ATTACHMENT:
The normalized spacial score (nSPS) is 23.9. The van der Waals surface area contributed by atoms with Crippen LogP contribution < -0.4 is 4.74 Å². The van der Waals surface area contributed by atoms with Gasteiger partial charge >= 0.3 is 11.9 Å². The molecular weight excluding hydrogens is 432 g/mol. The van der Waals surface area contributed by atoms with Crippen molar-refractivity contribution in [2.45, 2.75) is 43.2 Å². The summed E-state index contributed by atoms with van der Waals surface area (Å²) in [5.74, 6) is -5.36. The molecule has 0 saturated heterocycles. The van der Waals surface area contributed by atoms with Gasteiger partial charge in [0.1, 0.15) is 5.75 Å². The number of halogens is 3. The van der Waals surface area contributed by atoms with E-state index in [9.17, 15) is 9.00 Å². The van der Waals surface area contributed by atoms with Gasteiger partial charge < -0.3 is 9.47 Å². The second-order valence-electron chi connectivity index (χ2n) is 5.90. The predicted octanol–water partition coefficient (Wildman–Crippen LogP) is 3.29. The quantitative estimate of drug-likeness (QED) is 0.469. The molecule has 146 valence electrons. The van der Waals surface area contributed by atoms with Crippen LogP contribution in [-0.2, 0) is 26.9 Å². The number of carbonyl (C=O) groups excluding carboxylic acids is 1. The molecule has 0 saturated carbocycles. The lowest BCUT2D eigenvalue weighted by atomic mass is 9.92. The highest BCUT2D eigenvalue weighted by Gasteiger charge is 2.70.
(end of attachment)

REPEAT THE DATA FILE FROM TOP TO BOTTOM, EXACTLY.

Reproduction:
The normalized spacial score (nSPS) is 23.9. The van der Waals surface area contributed by atoms with Crippen LogP contribution < -0.4 is 4.74 Å². The van der Waals surface area contributed by atoms with Gasteiger partial charge >= 0.3 is 11.9 Å². The molecular weight excluding hydrogens is 432 g/mol. The van der Waals surface area contributed by atoms with Crippen molar-refractivity contribution in [2.45, 2.75) is 43.2 Å². The summed E-state index contributed by atoms with van der Waals surface area (Å²) in [5.74, 6) is -5.36. The molecule has 0 saturated heterocycles. The van der Waals surface area contributed by atoms with Gasteiger partial charge in [0.1, 0.15) is 5.75 Å². The number of halogens is 3. The van der Waals surface area contributed by atoms with E-state index in [9.17, 15) is 9.00 Å². The van der Waals surface area contributed by atoms with Gasteiger partial charge < -0.3 is 9.47 Å². The second-order valence-electron chi connectivity index (χ2n) is 5.90. The predicted octanol–water partition coefficient (Wildman–Crippen LogP) is 3.29. The quantitative estimate of drug-likeness (QED) is 0.469. The molecule has 146 valence electrons. The van der Waals surface area contributed by atoms with Crippen LogP contribution in [-0.2, 0) is 26.9 Å². The number of carbonyl (C=O) groups excluding carboxylic acids is 1. The molecule has 0 saturated carbocycles. The lowest BCUT2D eigenvalue weighted by atomic mass is 9.92. The highest BCUT2D eigenvalue weighted by Gasteiger charge is 2.70.